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"Our story is that, no matter the degree, we are fighting this together."
mother and daughter with the unique bond of a shared MS diagnosis.
Lucille, lovely in that feminine, Eastern European way, was
diagnosed about 13 years ago, and is now in a wheelchair. She has lost
the use of her right hand and on the day I visited, was a little more
aloof than her daughter. She is quiet, doting, and her adoration for her
grandsons is mutual. She is also patient; she has been waiting for stem
cell therapy for 8 years. The agony of waiting is unimaginable, and I am
furious thinking of how moneyed Conservative values will, as always,
fight to defer hope for so many people who could be helped.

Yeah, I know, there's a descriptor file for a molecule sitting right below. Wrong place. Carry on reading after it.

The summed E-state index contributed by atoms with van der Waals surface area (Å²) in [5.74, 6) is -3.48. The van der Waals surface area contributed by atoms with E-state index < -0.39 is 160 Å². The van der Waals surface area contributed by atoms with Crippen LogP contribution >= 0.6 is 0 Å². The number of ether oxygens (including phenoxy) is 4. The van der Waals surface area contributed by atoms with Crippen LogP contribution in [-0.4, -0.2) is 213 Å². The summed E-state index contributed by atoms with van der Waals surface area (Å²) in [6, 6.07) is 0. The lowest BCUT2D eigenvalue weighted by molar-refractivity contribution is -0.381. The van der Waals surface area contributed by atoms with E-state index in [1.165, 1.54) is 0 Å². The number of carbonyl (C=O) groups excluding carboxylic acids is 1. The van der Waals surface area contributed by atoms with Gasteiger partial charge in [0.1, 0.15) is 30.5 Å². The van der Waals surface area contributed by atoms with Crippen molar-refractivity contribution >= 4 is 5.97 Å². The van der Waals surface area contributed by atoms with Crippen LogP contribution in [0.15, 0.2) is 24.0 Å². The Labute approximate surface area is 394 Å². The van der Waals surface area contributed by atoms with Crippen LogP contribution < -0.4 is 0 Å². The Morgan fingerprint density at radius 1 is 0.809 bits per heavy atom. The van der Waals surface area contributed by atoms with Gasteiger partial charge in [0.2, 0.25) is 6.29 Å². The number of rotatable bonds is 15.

met her daughter, Vanessa, through a mutual friend who remembers
Vanessa as an “artsy”, slightly rebellious high schooler. I don’t
necessarily see the punk haircut in this bubbly, positive mom
serving chicken nuggets to a 3-year-old. But she is definitely a
fighter. Opposite of Lucille, she experiences symptoms and weakness on
her left. She fights fatigue, uncertainty, fear. And, I am sure,
the frustration of suffering invisibly. People with Relapsing-Remitting
MS have the added burden of often “looking ok”- getting glances for
using handicapped parking spots, for bailing out of social events.
Sometimes, a wheelchair is easier because people know what to expect.
these parallels and differences that spoke to me in this shot. Mike is
an awesome kid- sharp, kind and and funny. Here, he’s engaged in
technology, games, possibilities. Vanessa engages, because she feels
good today and appreciates every second of it. Lucille is somewhat more
removed- I can’t quite read her expression. There is love, but there is
distance. Each has an inner life that a camera can’t quite catch, but
it’s neat when you catch those three lives together.